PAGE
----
Top Stories

Did Tamil Nadu Acting Governor Err in Accepting O. Paneerselvam’s resignation?

LiveLaw Research Team
15 Feb 2017 8:32 AM GMT
Did Tamil Nadu Acting Governor Err in Accepting O. Paneerselvam’s resignation?
Your free access to Live Law has expired
To read the article, get a premium account.
    Your Subscription Supports Independent Journalism
Subscription starts from
(For 6 Months)
Premium account gives you:
  • Unlimited access to Live Law Archives, Weekly/Monthly Digest, Exclusive Notifications, Comments.
  • Reading experience of Ad Free Version, Petition Copies, Judgement/Order Copies.
Already a subscriber?

The Union Law Minister, Ravishankar Prasad, indicated the Times Now television channel on Tuesday evening that the Tamil Nadu’s Chief Minister, O.Paneersevlam’s resignation was not valid, as the resignation letter was not personally given to the Acting Governor, CH. Vidyasagar Rao.

The Acting Governor accepted O.Paneerselvam’s resignation on February 6, and asked him and his council of ministers to continue in office till alternative arrangements are made.

Paneerselvam tendered his resignation on February 5, but did not meet the Acting Governor personally to hand over the resignation letter. As the Acting Governor was away in Delhi, Paneerselvam, it appears, sent the letter through a messenger.

In his interview to Times Now on Tuesday, Prasad said that if the Prime Minister wants to resign, the convention has always been that he meets the President personally to hand over the resignation letter. Therefore, Prasad indicated, without elaborating, that Paneerselvam’s resignation letter, should not have been accepted by the Acting Governor, without giving him the personal audience.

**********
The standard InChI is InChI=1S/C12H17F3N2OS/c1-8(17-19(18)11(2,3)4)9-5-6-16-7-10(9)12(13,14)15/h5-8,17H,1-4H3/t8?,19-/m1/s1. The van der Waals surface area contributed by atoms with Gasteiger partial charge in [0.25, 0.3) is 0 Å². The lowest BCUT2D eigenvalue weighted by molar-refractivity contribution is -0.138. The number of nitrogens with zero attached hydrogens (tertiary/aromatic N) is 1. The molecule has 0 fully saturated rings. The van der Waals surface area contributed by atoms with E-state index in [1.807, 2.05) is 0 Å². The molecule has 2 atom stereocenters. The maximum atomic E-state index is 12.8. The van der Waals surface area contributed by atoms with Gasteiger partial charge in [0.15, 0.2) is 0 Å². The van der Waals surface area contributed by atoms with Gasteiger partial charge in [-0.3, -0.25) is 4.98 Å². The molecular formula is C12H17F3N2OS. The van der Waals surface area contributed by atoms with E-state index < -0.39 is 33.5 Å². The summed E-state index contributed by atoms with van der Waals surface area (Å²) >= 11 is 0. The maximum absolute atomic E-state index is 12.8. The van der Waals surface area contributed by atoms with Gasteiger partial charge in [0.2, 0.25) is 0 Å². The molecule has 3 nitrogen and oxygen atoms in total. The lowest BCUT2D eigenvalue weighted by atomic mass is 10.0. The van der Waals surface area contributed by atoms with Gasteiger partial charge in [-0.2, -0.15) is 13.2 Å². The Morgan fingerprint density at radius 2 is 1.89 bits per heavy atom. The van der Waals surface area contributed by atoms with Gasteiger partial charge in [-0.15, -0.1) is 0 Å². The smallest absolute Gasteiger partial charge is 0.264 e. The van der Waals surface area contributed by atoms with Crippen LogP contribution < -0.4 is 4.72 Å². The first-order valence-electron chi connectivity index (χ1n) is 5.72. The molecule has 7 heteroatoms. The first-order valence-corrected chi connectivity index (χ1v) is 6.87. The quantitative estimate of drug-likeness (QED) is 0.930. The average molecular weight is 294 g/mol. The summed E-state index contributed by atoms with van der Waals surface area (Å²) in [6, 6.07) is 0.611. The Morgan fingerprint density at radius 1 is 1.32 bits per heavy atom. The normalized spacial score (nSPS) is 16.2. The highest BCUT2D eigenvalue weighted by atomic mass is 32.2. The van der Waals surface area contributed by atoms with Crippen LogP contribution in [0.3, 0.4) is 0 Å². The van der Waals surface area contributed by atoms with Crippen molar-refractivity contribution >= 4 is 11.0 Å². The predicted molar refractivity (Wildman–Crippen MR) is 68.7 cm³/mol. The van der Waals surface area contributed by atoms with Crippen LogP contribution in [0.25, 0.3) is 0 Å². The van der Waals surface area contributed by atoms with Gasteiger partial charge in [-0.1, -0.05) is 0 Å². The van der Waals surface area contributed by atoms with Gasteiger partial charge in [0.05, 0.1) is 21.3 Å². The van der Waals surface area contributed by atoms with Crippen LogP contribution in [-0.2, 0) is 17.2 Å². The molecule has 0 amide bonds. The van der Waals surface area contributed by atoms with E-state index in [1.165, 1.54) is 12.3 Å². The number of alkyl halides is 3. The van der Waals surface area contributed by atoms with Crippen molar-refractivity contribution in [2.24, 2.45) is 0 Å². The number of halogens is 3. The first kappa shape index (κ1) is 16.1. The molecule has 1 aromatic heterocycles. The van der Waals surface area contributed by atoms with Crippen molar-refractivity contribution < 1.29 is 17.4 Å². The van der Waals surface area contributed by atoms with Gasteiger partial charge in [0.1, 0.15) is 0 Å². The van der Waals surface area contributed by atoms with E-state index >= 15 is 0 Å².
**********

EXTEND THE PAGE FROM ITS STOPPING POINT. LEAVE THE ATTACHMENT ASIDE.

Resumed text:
This, according to observers, raises interesting questions. If Paneerselvam’s resignation is not valid, he continues to be a full-fledged chief minister in office, and need not even prove his majority on the floor of the house, unless asked by the Acting Governor, in view of the rival faction’s claims. It is for the rival faction to move a no-confidence motion against him, and unseat him.

This also means that Paneerselvam need not formally withdraw his resignation letter, if legally, it is not valid, and the Acting Governor’s acceptance of it is flawed. If, however, the Acting Governor insists then Paneerselvam can submit a formal letter withdrawing his resignation, saying that his previous letter was obtained under duress. In that event, the Acting Governor may have to permit Paneerselvam to withdraw his resignation, thus rescinding his own acceptance of it.

If Paneerselvam’s resignation is formally annulled, then the Acting Governor cannot deny his first opportunity to prove his majority on the floor of the House, even if he is not backing his claim, with proof of support from majority of MLAs from the ruling AIADMK. The Supreme Court has consistently held since the Bommai judgment in 1994, that it is not for the President or the Governor to verify the claims of majority support in the assembly, but let them be tested on the floor of the House.

This would mean that the rival group, opposed to Paneerselvam, even if it has been successful in claiming majority support in the AIADMK legislature party, may have to await the outcome of the first round of floor test with the incumbent chief minister seeking a vote of confidence. It is only if he fails to prove his majority, the leader of the rival group will be invited by the Governor to form the Government, and prove his majority in the assembly within the stipulated time.

The Acting Governor of Tamil Nadu owes an explanation to the public, whether he erred in accepting in haste the resignation of Paneerselvam as the Chief Minister on February 6, without verifying it personally with him, consistent with the convention, as pointed out Prasad.

This article has been made possible because of financial support from Independent and Public-Spirited Media Foundation.

Next Story